Here’s all you need to know about iDEN (Tiliqua adelaidensis)!
- They do not have a blue tongue! They get their name because they are a small skink in the same genus as other bluetongue lizards.
- They were thought to be extinct in the wild for 33 years until someone found one in the belly of a dead TEXTiLiS (Eastern brown snake)!
- They live in spider burrows on arid grasslands – only in areas that have never been cropped.
Was the Pygmy bluetongue lizard extinct?
In 1959, some workers on a construction at Marion in Adelaide’s south found what were thought to be the last individuals of the iDEN population. They were once common throughout suburban Adelaide and get their scientific name, Tiliqua adelaidensis, from this.
For 33 years, herpetologists believed the species to be extinct!
However, in 1992 some amateur herpetologists came across a recently dead brown snake on the side of a road near Burra in South Australia. The brown snake had a lump in it, representing a recent meal. So the intrepid herpetologists decided to cut the dead snake open to see what it had eaten. They found a small, brown skink unlike any they knew, eventually identifying it as the “extinct” Pygmy bluetongue!
So the search was on for this mysterious population of “extinct” lizards. Extensive searches of the Burra region revealed evidence of a small population of the lizards, but no one could figure out where the lizards were. After some innovative surveillance methods were used, researchers identified that the lizards were living in disused trapdoor spider (Mygalomorph spp.) and wolf spider (Lycosa spp.) burrows! The spider burrows generally have diameter 13-20 millimetres and depth up to 30 centimetres, perfect for iDEN!
Once the researchers established where the lizards lived, they had to identify any other locations with populations. The Pygmy bluetongue is quite fussy with its habitat requirements; it prefers grassland that has never been cropped and will only occupy areas up to 110 metres above sea level.
In the World of ANiMOZ, iDEN is part of the Desert BiOME.
There are now 25 known populations across South Australia’s mid-north from Port Wakefield to Peterborough. These populations are quite fragmented from each other with limited dispersal and genetic exchange opportunities. Researchers at Flinders University, Zoos SA and the Nature Foundation of South Australia are currently managing populations to ensure genetic diversity, and ensure that the populations remain stable.
How big does the Pygmy bluetongue lizard get?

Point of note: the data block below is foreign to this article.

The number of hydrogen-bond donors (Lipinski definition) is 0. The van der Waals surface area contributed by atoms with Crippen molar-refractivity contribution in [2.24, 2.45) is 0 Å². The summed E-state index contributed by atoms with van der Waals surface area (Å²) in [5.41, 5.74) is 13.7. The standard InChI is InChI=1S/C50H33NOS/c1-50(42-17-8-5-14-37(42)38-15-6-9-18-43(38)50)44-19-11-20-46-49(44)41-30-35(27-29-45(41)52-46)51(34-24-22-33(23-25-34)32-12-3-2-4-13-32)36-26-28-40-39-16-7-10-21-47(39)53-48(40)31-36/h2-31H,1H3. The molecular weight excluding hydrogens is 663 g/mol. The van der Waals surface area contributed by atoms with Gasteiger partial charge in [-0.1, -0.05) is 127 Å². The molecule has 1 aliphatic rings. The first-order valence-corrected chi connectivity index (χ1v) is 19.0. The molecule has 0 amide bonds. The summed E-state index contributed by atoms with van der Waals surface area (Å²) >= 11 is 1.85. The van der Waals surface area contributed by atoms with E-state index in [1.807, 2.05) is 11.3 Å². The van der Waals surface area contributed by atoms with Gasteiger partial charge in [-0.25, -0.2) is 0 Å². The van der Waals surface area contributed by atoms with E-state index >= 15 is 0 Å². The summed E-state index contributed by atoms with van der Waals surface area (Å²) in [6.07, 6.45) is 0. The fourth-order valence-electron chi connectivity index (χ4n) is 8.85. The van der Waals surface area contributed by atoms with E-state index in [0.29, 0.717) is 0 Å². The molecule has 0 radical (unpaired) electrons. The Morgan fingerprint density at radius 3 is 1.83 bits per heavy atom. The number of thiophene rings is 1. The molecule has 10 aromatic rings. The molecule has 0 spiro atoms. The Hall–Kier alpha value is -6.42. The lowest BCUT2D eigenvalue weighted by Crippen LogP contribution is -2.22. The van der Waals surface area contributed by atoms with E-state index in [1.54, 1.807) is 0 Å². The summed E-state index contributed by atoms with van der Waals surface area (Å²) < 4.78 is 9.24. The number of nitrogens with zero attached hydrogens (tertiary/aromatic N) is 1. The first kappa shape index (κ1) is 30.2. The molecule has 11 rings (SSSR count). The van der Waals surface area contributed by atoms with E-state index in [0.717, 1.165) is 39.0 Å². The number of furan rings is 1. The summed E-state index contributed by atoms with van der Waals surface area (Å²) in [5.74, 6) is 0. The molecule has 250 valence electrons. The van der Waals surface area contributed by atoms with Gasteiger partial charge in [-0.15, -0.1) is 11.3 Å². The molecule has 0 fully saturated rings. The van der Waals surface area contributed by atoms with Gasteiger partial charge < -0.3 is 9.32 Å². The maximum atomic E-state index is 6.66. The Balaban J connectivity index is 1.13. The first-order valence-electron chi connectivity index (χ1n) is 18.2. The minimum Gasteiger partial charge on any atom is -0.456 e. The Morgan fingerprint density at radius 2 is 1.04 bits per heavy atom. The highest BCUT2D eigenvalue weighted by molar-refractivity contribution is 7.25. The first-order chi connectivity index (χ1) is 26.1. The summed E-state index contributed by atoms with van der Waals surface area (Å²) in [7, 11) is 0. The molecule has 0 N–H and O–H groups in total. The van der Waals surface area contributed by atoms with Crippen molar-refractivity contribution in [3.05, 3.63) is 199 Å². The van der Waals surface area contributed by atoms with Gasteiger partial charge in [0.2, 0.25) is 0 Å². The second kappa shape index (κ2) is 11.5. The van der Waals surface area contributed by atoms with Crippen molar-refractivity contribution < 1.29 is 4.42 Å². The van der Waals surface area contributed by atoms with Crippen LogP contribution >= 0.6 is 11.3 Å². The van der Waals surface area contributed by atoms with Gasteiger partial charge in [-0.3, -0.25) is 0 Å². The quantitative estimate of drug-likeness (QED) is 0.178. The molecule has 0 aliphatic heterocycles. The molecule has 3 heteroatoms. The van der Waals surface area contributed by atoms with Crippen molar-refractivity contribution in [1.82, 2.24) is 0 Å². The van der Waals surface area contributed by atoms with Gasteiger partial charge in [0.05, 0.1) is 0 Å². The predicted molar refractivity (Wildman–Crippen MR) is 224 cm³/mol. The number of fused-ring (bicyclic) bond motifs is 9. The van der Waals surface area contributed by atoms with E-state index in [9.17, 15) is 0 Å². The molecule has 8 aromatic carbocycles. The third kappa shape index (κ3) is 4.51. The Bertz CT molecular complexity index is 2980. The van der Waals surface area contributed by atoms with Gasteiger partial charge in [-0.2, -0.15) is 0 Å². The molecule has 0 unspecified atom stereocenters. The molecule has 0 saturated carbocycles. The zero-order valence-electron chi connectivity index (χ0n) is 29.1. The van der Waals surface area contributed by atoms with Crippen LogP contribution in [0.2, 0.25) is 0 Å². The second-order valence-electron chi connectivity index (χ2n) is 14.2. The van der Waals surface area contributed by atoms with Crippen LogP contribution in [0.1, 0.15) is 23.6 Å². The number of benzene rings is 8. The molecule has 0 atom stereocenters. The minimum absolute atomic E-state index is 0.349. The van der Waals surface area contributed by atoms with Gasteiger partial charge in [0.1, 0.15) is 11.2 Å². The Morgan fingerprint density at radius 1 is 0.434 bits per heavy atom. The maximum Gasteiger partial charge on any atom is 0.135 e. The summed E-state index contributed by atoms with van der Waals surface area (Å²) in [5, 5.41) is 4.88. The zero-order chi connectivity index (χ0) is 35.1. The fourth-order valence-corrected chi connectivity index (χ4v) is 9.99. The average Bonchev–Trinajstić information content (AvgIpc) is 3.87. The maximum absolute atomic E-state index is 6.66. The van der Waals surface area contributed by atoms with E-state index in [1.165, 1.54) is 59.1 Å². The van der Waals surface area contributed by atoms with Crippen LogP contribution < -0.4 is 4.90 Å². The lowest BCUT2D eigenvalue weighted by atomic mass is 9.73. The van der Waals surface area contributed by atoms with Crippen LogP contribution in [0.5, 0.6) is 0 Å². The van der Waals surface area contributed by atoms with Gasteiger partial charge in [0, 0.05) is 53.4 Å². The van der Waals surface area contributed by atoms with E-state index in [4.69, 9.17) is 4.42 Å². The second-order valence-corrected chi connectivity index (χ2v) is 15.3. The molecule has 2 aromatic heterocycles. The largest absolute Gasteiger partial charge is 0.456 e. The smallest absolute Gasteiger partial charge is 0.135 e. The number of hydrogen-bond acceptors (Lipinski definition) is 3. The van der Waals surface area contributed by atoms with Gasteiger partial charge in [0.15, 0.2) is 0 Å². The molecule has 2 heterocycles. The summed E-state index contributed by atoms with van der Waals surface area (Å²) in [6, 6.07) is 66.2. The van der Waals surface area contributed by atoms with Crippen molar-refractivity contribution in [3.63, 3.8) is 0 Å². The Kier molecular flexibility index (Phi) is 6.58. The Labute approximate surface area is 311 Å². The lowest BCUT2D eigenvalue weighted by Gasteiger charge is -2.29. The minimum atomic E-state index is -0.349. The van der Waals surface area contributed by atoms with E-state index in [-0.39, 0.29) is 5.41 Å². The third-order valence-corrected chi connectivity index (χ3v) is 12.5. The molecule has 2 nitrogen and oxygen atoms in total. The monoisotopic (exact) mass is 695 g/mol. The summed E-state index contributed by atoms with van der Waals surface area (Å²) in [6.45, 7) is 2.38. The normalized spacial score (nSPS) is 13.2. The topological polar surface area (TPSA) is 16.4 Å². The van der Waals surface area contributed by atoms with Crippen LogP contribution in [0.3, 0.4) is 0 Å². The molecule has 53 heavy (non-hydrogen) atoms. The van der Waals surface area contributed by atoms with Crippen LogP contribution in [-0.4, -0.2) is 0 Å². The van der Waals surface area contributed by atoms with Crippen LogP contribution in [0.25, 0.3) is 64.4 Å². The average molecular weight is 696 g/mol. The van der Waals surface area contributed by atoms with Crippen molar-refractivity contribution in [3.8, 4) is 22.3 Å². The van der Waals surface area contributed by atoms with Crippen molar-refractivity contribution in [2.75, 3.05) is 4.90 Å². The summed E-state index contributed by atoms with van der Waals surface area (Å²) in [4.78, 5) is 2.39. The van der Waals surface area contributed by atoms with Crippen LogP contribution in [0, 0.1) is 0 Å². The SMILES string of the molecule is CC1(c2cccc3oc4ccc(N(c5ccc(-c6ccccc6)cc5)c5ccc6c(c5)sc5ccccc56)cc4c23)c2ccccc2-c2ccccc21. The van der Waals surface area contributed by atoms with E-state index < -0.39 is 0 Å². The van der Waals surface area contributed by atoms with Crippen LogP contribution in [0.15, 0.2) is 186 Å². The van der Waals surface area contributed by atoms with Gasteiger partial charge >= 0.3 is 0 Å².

We now know a lot more about the Pygmy Bluetongues and their life histories. An adult iDEN grows to around 14 centimetres long, and babies may only be a couple of centimetres long when born. The young are live-born and stay in the burrow with their mother until they are a few months old, at which time they must disperse to find their own burrows.
iDEN is orange-brown in colour and has a stocky head with large scales. Females are generally larger than males.
Most of their activity is conducted within five centimetres of their burrow.
To hunt, they use their AMBUSH Superpower: iDEN will lie in wait for insects to pass close by. They remain close to their burrow so they can quickly retreat in case they are threatened by a predator like TEXTiLiS the Eastern brown snake!
How does iDEN breed?
Mating season is the only time the Pygmies leave their burrows intentionally. Males leave to roam for females, and females create deliberate paths back to their burrows to alert males to their location.
iDEN is a promiscuous mater, meaning that females will mate with more than one male and males will mate with more than one female. They are even capable of multiple paternity; where siblings from the same litter can have different fathers.
This strategy is highly beneficial for increasing genetic diversity within populations. A litter is usually two to four young.
Because there are not many Pygmy Bluetongues around, some of the populations are being supplemented by translocations and a captive breeding program. The populations are so far apart that genetic diversity will be compromised since lizards cannot move between populations. Flinders University has set up translocation trials at Burra and are monitoring the genetic and other health consequences on the lizards. Zoos SA are also conducting a captive breeding program to try to boost population numbers!
Check back on the Headquarters website, and follow us on social media (@ANiMOZworld), because we’ll be releasing an interview with a Ranger from Adelaide Zoo in the coming weeks!
Read more species reports from ANiMOZ Ecologist, Ranger Tessa here: